What does Logan Square in Chicago have in common with Northern Iraq? For the authors of “Lessons from Logan Square: A Case for Community Engagement,” a paper presented at last week’s Global Education Conference, the answer is: A lot.Both have endured violence, trauma, and a shifting multi-ethnic immigrant population, the speakers said. But one can learn from the other about how to secure better education for their children.To outsiders, such a proposal may seem far-fetched. But not to master’s students at the Harvard Graduate School of Education (HGSE), who, as part of the course “Education Policy Analysis and Research in Comparative Perspective,” craft proposals on how to improve educational opportunity around the world.According to 2011 United Nations report, 28 million children worldwide miss school because of violence in their communities. The proposals featured at the conference, “Learning to Change the World,” highlighted the challenges to education presented by war and other conflict.Emma Bowell and co-authors Emily Pope, Nicole Starkey, and Shreya Mallavarapu said the example of the Logan Square Neighborhood Association could teach people in Iraq how to increase community engagement and reduce school segregation along ethnic or religious lines. The neighborhood in northwest Chicago at one point was so violent that the Chicago Sun-Times called it the “New murder hot spot: Hip Logan Square.” But with a Community Learning Center and a parent mentor program, the association “succeeded in rallying parents, teachers and local officials to improve schools in Logan Square,” Bowell said.“With some adaptations, these programs could be used in Northern Iraq to engage families and community members in schools, thus helping to build social networks and promote religious and ethnic inclusion,” she said.Other panelists discussed the shortage of teachers in rural Sudan, educational inequality in South Africa, and the need to provide education to Syrian migrants in refugee camps. They also covered issues such as how to teach 21st-century skills to Pakistani youth and foster peace education in Gaza, where co-authors Tatiana Shevchenko, Caitlin Vaka, and Megan Wilhelm, Ati Waldman said that a program that teaches problem-solving and peacemaking through games could be a solution. The program has succeeded in Colombia, a country wracked by a four-decade civil war.In developing their own policy recommendations to improve education worldwide, the students develop policy-analysis skills, said Fernando Reimers, Ford Foundation Professor of Practice in International Education and director of the Global Education Innovation Initiative and the International Education Policy Program.“We’re preparing the leaders in international development and teaching them how to change the world,” said Reimers. “Students have to write papers about real issues and help organizations with real problems they face.”Throughout the course, students team up with officers working for UNICEF, the UN children’s agency, in different parts of the world. They UN officers give the students information about the educational challenges they confront, and the students research and present policy recommendations that can be put in practice in the field.“That’s one of the beauties of the course,” said Maung Nyeu, a teaching fellow and HGSE doctoral candidate. “Students get input and feedback from UNICEF officers who take their recommendations and use them. And when students graduate, they become researchers, practitioners, and policymakers.”To help students reach a wider audience, representatives from the World Bank, Save the Children, the Bill & Melinda Gates Foundation, and USAID attended the conference. Among them were Charlie McCormack, former CEO of Save the Children and a fellow with Harvard’s Advanced Leadership Initiative; Atif Rafique, an education specialist with UNICEF; and Charles North, a senior administrator with USAID.The chance to meet leaders in the international development field was one of the event’s highlights, said Shajia Sarfraz. Sarfraz, who grew up in the capital Islamabad, researched how to teach 21st-century skills to children in Pakistan.“It is so important to meet with the practitioners in the field and make sure that our research is useful not just in academia, but as a way of making real impact,” she said.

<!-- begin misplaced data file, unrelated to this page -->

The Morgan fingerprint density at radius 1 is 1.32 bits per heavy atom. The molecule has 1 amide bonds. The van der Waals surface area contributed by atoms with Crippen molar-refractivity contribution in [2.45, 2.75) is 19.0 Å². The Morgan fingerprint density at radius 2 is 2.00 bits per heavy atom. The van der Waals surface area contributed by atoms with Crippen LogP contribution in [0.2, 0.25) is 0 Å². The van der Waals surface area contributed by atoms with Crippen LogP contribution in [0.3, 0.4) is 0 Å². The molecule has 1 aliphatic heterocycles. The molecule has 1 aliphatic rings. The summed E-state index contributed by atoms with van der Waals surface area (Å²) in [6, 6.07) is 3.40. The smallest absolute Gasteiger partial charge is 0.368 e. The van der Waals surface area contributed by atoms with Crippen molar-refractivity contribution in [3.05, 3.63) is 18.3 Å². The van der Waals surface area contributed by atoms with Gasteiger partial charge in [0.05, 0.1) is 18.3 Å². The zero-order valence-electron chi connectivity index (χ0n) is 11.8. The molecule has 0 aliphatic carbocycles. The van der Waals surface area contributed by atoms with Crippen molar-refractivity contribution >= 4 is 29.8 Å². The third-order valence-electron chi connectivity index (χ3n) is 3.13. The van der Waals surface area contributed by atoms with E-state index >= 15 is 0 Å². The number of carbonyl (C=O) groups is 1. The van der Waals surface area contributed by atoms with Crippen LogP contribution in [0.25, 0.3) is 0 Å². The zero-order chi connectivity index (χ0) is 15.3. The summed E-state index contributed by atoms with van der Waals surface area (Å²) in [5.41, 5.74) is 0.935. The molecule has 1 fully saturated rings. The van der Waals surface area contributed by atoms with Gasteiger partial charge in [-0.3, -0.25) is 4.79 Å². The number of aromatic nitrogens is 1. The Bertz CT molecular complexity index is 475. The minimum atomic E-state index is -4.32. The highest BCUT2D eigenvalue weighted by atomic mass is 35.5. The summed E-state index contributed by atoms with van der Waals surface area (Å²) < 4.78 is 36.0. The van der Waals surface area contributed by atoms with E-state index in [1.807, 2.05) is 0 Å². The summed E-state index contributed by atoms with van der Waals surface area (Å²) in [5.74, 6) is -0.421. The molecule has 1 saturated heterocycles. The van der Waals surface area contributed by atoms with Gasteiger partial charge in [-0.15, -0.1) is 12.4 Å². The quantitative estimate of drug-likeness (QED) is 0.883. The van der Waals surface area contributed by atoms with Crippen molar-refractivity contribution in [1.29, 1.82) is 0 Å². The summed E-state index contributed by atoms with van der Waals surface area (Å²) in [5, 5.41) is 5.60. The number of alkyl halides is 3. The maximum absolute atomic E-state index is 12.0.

Friday night,the 13th-ranked Wisconsin wrestling team starts off the Big Ten season in fullswing. After an uncharacteristic mid-December match with Ohio State, theBadgers start on the road tonight with Indiana. Indiana, currently ranked 17thin the USA Today/InterMat/NWCA coaches? poll, brings plenty of competition tothe mat for the Badgers, and head coach Barry Davis knows that rankings don?tmatter once it comes time to grapple.?If you lookat the matchups right now, on paper they?re probably favored,? Davis said.The Hoosiersreturn eight starters from last year?s 13-5 team. Of those eight, four earnedAll-American status, led by sophomore and currently undefeated 125-pounderAngel Escobedo. Last year, Escobedo beat current senior Collin Cudd 2-0, andCudd knows he will have to wrestle his style to end Escobedo?s streak.?He?s a realtechnical wrestler,? Cudd said. ?He stays in good position the whole time. So Ithink my strategy is to stay in good position as well but to wrestle at my paceand at a higher pace than what he?s normal to. Take him out of his positions,wear him down and make him tired and wrestle my match and not at his level.?While 125pounds will be a key matchup, perhaps the most interesting comes at the157-pound weight class. The Badgers will send NCAA runner-up Craig Henning tothe mat to take on Hoosier All-American Brandon Becker. Henning is currently16-1 and ranked second behind Illinois? Mike Poeta, the man who handed Henninghis only loss this season. Becker is ranked ninth and sitting on a 12-2 record.But these two are no strangers to each other.Henning lostjust three matches last season, and all three came at the hands of Becker. Infact, Henning is 0-5 lifetime against the Hoosier senior. Davis knows that nowwould be a good time for Henning to change his ways.?I see Craignow, he?s starting to really step up and really pick up his intensity,? Davissaid. ?He?s got a little extra edge to him and that?s good. That means he?sgetting himself ready for not this match, but the matches to come. But I cansee him more focused, a little more edge when he competes, which is good. Itold him the other day, off the mat, ?You?ve got to be disciplined.? If he doesthat part, and we coaches do our part, it should work out. But this is animportant match to him. He?s never beaten the kid. It?d be nice to get thatfirst win against him. I think he pays attention to detail, we get somedifferent results.?Henning, alongwith the rest of the Badgers, had a busy Christmas break. While most studentshad the chance to sit back and relax over break, the cardinal and white were onthe road, recording a 5-1 record over break with four duals in Texas, one inIowa State and one in Oklahoma. The lone loss came at then-8th-ranked IowaState, a team that had been the top-ranked team in the nation earlier in theseason.?I thought wewrestled well in those duals, had some big wins in those duals,? Davis said.?At Iowa State we looked a little flat. We came out strong at the first twoweights, but that might have hurt us in the dual. I told the guys, ?Hey, you?rea match away from beating one of the best teams.? And they responded prettywell with Oklahoma. Now it?s Big Ten time, and that?s a whole different ballgame.?Indeed, thetime is now. Last season the Badgers finished 5-3 in the Big Ten and arecurrently off to a 0-1 start after a loss at Ohio State last month. The Badgersknow that now is the time to get the ball rolling and to put the pieces oftheir puzzle together.?This is thetime of year when we?ve really got to buckle down and focus,? Cudd said. ?[Davis]is kind of walking us through that. He?s been preparing for this the wholeseason, kind of getting everything right ? eating habits, sleeping habits ? nowwe?ve really got to put that in practice and make sure it?s perfect.?
13 Oct 2015 England’s U16s complete a clean sweep England’s U16 boys completed a clean sweep of their autumn Home International series when they beat Ireland 10½-5½ at Templepatrick Golf Club, near Belfast.The team had earlier beaten Scotland 16-9 and Wales 11-9. This is the second year in a row that they have won all three matches.In Ireland, the team won all three sessions of foursomes, fourballs and singles and three England players won all their matches: Angus Flanagan of Surrey, Ben Jones of Northamptonshire (image © Leaderboard Photography) and Harry Goddard of Hertfordshire.Steve Burnett, the England Golf Men’s Performance Manager, said: “This caps off a great series of three matches. The venue was fantastic, with excellent greens, and the boys performed very well. There was some very good golf from both sides.”The team which played Ireland was: Jack Ainscough (Hartlepool), Jake Benson (Beeston Fields), Toby Briggs (Dunston Hall), Barclay Brown (Hallamshire), Angus Flanagan (St George’s Hill), Harry Goddard (Hanbury Manor), Ben Jones (Brampton Heath) and Charlie Strickland (Ham Manor).The same eight players, together with Alex Fitzpatrick (Hallamshire) and Luke Kelly (Ashton-under-Lyne), played against Scotland.The team against Wales was Goddard, Flanagan and Kelly, together with Harvey Byers (Walton Heath), Thomas Plumb (Sherborne), George Saunders (Meon Valley), Taylor Stote (Burnham & Berrow) and James Wilson (Tyneside).